Genetic association studies with longitudinal markers of chronic diseases (e.g., blood pressure, body mass index) provide a valuable opportunity to explore how genetic variants affect traits over time by utilizing the full trajectory of longitudinal outcomes. Since these traits are likely influenced by the joint effect of multiple variants in a gene, a joint analysis of these variants considering linkage disequilibrium (LD) may help to explain additional phenotypic variation. In this article, we propose a longitudinal genetic random field model (LGRF), to test the association between a phenotype measured repeatedly during the course of an observational study and a set of genetic variants. Generalized score type tests are developed, which we show are robust to misspefication of within-subject correlation, a feature that is desirable for longitudinal analysis. In addition, a joint test incorporating gene-time interaction is further proposed. Computational advancement is made for scalable implementation of the proposed methods in large-scale genome-wide association studies (GWAS). The proposed methods are evaluated through extensive simulation studies and illustrated using data from the Multi-Ethnic Study of Atherosclerosis (MESA). Our simulation results indicate substantial gain in power using LGRF when compared with two commonly used existing alternatives: (i) single marker tests using longitudinal outcome and (ii) existing gene-based tests using the average value of repeated measurements as the outcome.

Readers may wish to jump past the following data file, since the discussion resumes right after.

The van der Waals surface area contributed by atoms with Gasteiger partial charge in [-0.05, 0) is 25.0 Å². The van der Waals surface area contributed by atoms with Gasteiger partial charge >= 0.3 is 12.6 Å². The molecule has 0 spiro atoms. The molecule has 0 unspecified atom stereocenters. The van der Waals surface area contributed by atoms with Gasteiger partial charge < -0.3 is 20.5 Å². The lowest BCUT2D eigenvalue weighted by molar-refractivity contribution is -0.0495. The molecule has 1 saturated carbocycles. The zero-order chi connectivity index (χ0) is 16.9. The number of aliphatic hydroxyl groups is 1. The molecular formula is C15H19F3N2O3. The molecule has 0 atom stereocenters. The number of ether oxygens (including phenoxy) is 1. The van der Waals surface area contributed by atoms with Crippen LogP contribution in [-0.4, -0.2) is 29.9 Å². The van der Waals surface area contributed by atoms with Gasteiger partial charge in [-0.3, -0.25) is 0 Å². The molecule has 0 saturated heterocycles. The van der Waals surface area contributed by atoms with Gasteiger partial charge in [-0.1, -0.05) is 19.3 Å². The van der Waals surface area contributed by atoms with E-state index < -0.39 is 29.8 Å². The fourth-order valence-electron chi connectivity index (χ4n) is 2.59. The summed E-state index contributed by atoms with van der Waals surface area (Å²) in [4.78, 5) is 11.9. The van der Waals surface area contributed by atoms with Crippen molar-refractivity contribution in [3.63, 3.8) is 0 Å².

Biostatistics | Genetics | Longitudinal Data Analysis and Time Series | Statistical Methodology
He, Zihuai; Zhang, Min; Lee, Seunggeun; Smith, Jennifer A.; Guo, Xiuqing; Palmas, Walter; Kardia, Sharon L.R.; Roux, Ana V. Diez; and Mukherjee, Bhramar, "Set-based Tests for Genetic Association in Longitudinal Studies" (January 2014). The University of Michigan Department of Biostatistics Working Paper Series. Working Paper 101.